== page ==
2. Having within the four years preceding that year NOT been in India for a period or periods amounting in all to 365 days or more, and has NOT been in India for 60 days or more in that year.
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{ 216 comments… read them below or add one }

Falan Harrington August 3, 2014 at 6:30 am

Hi, I need some help. A friend of mine (NRI) wanted to transfer 5lakhs to his NRE a/c so he could make a Fixed deposit. However he transfered it to sisters a/c by mistake. Now she is unable to transfer that amount into his a/c as its an NRE a/c. So what can be done here?

Reply

Kunj August 4, 2014 at 4:02 pm

My father want to gift me car from australia so i have to pay import duty to indian government ?

Reply

Sabal jain August 11, 2014 at 8:20 am

Hi, my grandfather’s brother is giving me a loan . He is citizen of USA . Do I need to pay tax on the loan ?

Reply

vinoth August 19, 2014 at 5:35 pm

What if i am gifted 1Lac from a trust should i be paying the tax for it.

Reply

Sneha August 24, 2014 at 6:57 pm

Hi Mani. Thanks for the wonderful article and the follow up comments – it makes life easy :)

I wish to liquidate the gold that I had received from my NRI parents and brother for my wedding. For the purpose of determining the LTCG tax I have done the following calculations. I’d appreciate if you could you please confirm if the following calculations are correct.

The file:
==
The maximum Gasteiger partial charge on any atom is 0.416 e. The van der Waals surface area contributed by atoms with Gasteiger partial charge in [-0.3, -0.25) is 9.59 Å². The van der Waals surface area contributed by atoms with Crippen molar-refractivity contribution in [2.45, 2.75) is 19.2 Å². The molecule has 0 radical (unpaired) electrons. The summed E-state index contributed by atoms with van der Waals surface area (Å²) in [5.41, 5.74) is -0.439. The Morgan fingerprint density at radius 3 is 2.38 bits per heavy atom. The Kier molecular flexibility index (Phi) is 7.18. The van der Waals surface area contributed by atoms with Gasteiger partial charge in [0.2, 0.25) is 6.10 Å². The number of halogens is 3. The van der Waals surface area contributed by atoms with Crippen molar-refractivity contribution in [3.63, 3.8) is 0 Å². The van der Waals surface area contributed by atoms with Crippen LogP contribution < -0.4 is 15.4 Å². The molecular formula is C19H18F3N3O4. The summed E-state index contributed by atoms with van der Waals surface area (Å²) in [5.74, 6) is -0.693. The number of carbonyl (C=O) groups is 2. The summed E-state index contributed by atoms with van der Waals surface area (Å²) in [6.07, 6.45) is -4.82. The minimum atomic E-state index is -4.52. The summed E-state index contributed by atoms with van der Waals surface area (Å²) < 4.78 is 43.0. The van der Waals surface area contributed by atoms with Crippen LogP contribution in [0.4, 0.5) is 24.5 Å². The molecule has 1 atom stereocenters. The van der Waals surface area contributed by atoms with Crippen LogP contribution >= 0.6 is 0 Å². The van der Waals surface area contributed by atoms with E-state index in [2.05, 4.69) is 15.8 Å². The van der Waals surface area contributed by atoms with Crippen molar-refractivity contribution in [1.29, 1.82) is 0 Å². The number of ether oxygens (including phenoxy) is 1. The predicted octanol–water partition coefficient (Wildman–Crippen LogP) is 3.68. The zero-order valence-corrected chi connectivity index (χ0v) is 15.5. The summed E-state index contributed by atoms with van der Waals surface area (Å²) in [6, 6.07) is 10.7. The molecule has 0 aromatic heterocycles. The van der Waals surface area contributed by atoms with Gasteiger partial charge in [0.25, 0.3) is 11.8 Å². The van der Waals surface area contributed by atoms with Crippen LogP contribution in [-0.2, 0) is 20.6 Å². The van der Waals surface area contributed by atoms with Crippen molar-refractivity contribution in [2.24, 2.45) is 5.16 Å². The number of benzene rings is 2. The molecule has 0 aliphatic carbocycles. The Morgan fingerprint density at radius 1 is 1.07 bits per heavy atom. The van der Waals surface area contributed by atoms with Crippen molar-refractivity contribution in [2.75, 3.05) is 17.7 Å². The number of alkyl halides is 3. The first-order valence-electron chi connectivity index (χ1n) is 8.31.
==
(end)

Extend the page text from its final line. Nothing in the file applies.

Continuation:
Cost of acquisition of Gold(Aug 2010) – Rs.41,75,795/-
Cost of acquisition with indexation – Rs.41,75,795 x 1024/711 (CII 2014-15/CII of 2010-11) = Rs.60,14,084/-
Sale Consideration = Rs.65,15,000/-
Capital Gains = Rs.65,15,000 – Rs.60,14,084 = Rs.5,00,916/-
LTCG tax of 20% on this amount = Rs.1,00,183/-

So if I understand correctly I have to pay Rs.1,00,183/- as LTCG tax?
I understand that I should declare this amount in my returns.
Secondly, my parents have not preserved the purchase bills of the gold. In that case, is it better to draft a gift deed from them in case the ITO wishes to verify the origin of the gift. Will not having the purchase bills pose any problems for me or my parents?

Reply

antony August 25, 2014 at 5:34 pm

Hello Sir,

My sister and brother-in-law stay in Canada and are NRIs. We are staying in rented house in Bangalore. We wish to buy a residential plot in Bangalore. My sister has money in an NRE account of HDFC bank. Can my sister transfer Rs. 50 lakh to my SB account? To simplify the process of purchasing and registering plot, can I purchase the plot in Bangalore in my name? Will I have to pay tax for Rs.50 lakh?

Reply

antony August 25, 2014 at 5:52 pm

My sister and brother-in-law are NRIs and live in Canada. We stay in a rented house in bangalore. We wish to buy a residential plot in Bangalore. My sister has money in an NRE account of HDFC bank. Can my sister transfer Rs.50 lakh to my SB account in HDFC bank?

I being her brother, can I buy the property in my name? Do I have to pay tax on Rs.50 lakh which I will use to buy plot? We plan to construct a house after 2 years and occupy it ourselves. Please advice.

Reply